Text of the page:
With the SNP and the Greens attracting thousands of new members fresh and hot from the referendum campaign, the challenge for both parties must be how best to channel that energy and ensure that they retain those members as activists in the longer term.
Next year’s election to Westminster offers a golden opportunity if each is prepared to think outside the party box. An electoral pact of those wishing to hold Westminster’s feet to the fire could be a winning combination.
Of course, the SNP could go it alone, but might it not just make better sense to get the Greens on board?
Both parties’ new members have already worked alongside each other for many months. Might not they well find common cause again if the leadership of their new parties had the imagination to embrace the opportunity and unite in common cause?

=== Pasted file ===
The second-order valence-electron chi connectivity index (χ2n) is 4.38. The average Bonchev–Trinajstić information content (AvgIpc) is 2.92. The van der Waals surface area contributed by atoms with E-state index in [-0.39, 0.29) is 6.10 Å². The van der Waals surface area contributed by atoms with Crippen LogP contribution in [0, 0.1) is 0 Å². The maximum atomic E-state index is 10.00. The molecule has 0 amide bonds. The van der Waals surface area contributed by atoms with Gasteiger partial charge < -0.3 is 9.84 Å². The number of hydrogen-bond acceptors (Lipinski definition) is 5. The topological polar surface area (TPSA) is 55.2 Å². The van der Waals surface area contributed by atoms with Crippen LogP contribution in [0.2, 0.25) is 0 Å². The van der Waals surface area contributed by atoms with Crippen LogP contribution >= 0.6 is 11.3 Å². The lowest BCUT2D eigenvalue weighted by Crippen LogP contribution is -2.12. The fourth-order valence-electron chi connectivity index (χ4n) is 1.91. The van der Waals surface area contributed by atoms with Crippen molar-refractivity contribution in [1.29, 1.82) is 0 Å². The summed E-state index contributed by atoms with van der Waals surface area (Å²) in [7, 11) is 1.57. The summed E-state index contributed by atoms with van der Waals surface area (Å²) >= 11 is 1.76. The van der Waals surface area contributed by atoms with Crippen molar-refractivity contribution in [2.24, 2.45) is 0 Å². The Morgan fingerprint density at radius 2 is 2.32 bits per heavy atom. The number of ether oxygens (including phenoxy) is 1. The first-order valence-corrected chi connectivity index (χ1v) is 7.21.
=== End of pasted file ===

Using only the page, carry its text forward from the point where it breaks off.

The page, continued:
Were the SNP to be gracious enough to endorse them and give the Greens a free run in a small number of seats, perhaps one in Glasgow and one in Edinburgh, then the parties, their members and their supporters might unite in common cause and, as the Ukip wave sweeps through the Tory heartlands, ensure that those recalcitrant devolutionary feet were properly toasted.
The Greens would certainly have nothing to lose, and Nicola Sturgeon, the shortly to be anointed leader of the SNP, could have much to gain by truly being seen to act in Scotland’s and not just her party’s interest.